“Well, sir.” She said finally. “I don’t know. I don’t even know what’s on the property, to tell the truth. If you had some information about that, it would help. Who wants to buy it?”

The blue gaze never wavered. “I’ve never been there, myself, Miss McMillain. But located where it is, I can’t imagine it’s worth much. My client is willing to pay good money on it, however.”

A slight shadow flickered across the table. “Hey, Miz Lily.” Luis appeared in the open doorway and slouched against the propped door, a piece of straw dangling from between his teeth. “Say, we got any more of those biscuits left over from breakfast?”

“Uh. “ Lily looked up at him, “Yes. Look in the basket over near the second stove.” It was taking most of her attention to sort out what this lawyer was saying and she was having a tough time focusing on Luis’ distraction.

Luis, sauntering casually and unhurriedly into the kitchen, nodded amiably at the lawyer. The lawyer turned back to Lily. “As I was saying, Miss McMillain. This land more than likely is worthless. I could probably get you a fairly good price for it, if you were willing to sell it.”

“Hey,” Luis interjected on his way to the door, his mouth full of bread. He smiled and nodded at them both. “Gracias, Seniorita.”

Lily nodded briefly in his direction without really looking at him. Luis disappeared into the yard with his snack. “I don’t know, Mister Galloway, “ she continued....”I mean, I ought to at least go find out what’s out there. And I’m real curious who is interested in buying it. Is it a friend of my uncle’s?”

“Well, ma’am, I don’t know that I’d bother with that.” His eyes swept over her appreciatively, smiled, and gave her a slightly embarrassed shrug. “That’s some rough territory out there for such an attractive young lady to be traveling to. Probably more trouble than it’s worth. You really ought to consider my offer.”

"Well," she stammered, "I don't know. I can't really make a decision like that without talking to my brother first, and as I've said, I haven't even seen the land yet. You have to understand, my Uncle left it to me, and he's gone now. I may not want to sell it."

Galloway cleared his throat, a thread of impatience edging into his eyes. "I do undertand that, Ma'am, but..."

The sunlight spilling through the doorway dimmed again. Lily and Galloway both looked up. Saint had walked into the kitchen with a rough-hewn three-legged stool in his hand, coolly surveying them both. He was a dark, rangy shadow outlined in a nimbus of midmorning light, the stray ends of his long, dark hair dancing in wine-hued glints along the tops of his shoulders. He silently strode across the kitchen, taking his time, and set the stool near the sink with a sharp wooden thump. Straightening up, he made eye contact with Richard Galloway from beneath the brim of the ever-present black hat. He did not look happy.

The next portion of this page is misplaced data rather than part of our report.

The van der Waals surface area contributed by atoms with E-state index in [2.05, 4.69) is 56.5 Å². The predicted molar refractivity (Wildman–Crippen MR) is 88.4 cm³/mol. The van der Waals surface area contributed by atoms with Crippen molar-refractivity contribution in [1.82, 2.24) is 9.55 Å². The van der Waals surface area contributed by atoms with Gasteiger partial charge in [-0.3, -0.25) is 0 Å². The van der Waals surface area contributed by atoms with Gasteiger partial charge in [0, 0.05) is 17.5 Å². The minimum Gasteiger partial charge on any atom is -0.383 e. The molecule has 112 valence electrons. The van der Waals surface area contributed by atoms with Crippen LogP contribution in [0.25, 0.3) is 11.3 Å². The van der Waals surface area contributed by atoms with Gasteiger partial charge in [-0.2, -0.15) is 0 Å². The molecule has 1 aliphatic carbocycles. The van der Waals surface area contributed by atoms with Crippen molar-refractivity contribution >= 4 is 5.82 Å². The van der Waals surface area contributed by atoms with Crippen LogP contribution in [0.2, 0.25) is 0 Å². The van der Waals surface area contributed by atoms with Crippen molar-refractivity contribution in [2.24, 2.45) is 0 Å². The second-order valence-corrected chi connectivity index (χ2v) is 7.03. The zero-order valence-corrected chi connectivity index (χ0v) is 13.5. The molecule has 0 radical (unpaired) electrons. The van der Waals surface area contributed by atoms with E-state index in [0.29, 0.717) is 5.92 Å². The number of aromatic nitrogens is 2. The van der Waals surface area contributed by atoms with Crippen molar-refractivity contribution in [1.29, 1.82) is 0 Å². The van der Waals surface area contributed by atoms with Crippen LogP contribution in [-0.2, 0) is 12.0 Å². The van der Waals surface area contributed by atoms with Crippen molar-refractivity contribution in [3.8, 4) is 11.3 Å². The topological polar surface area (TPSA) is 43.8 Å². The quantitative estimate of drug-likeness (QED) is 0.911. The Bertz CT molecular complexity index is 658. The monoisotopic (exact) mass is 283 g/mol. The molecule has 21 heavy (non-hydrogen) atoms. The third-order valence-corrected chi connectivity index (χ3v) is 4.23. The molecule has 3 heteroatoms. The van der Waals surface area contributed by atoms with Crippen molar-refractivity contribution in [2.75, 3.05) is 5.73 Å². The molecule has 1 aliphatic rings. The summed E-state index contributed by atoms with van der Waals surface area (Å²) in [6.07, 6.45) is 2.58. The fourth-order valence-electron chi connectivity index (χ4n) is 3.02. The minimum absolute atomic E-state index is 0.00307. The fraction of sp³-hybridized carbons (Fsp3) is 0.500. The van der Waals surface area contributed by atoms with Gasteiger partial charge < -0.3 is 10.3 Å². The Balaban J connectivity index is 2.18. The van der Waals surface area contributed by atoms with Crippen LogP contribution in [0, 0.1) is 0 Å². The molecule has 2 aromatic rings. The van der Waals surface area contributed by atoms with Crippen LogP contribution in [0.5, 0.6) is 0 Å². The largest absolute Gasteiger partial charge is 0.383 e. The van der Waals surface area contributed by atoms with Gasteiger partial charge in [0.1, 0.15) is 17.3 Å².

“Tell England her stool’s fixed.” He grunted at Lily without looking at her. His eyes, which never left Galloway’s, were feral and full of threats. “Who are you?” he growled, his accent making his words harsh and pushy.

“Richard Galloway.” Galloway leaned out of his seat and extended a hand across the table to the glowering teamster. “I’m a lawyer.”

“Yeah, so I heard.” Saint dropped a brief, disdainful glance at the offered hand, but didn't move to take it. His dark eyes snapped back onto Galloway's. “So. What I want to know is why you won’t answer the lady’s question.”

Lily’s head jerked towards him and she stared, openmouthed. How dare...

Galloway’s smile dropped a notch before hitching itself back into place. “And you are...?”

“She’s asked you who sent you at least twice.” Saint stood calmly staring down the lawyer. “ At least, as I was coming up to the door, that’s as many times as I heard. That, and how good-looking you think she is, which I'm pretty damn sure I didn’t hear her asking you about.”

“Mr. Bari!” Lily said, a little louder than she meant to.

Saint ignored her,continuing. “But the part where she asked you about who’s interested in the land, that part I did hear. You’re in here trying to sweet talk her out of her property and you won’t even tell her who sent you? I smell something in here, Dicky boy. Other than the overpowering cheap cologne, I mean.”

Galloway looked helplessly at Lily. “Ma’am, is he...I mean, he isn’t...your...”

“No, he most certainly is not!” Lily was outraged. I can't imagine the sand....the nerve of this...this...oh! “I think I can handle my own affairs, thank you, Mr. Bari.” She said tersely, unable to keep the anger out of her voice.

Saint’s attention snapped to Lily’s face for the first time since he’s entered the kitchen. His gaze held hers for a long, tense moment before he shot a last warning glance at the lawyer. He turned and walked briskly back out into the yard.

Lily and Galloway watched him go.

“Well.” The lawyer broke the silence first. “That was... interesting. Jealous beau?”

Lily’s face, already flushed with indignation, grew even redder. “What? No! Good Heavens!” The very thought… I could...I could wring his arrogant neck! “Mister Galloway, I am so sorry...” She stammered, mortified. "I barely know that man...actually, I really don't know him at all. I can't believe he came in here...and...and..."

“Please, “ The lawyer smiled and rifled though the papers shifing in the breeze on the table. He placed his empty coffee cup on top of them to hold them still. “Call me Richard. There’s no need to apologize, Miss McMillain. I understand there are some rough sorts out here. I deal with …his type… every day.”

© 2008 Regina Shelley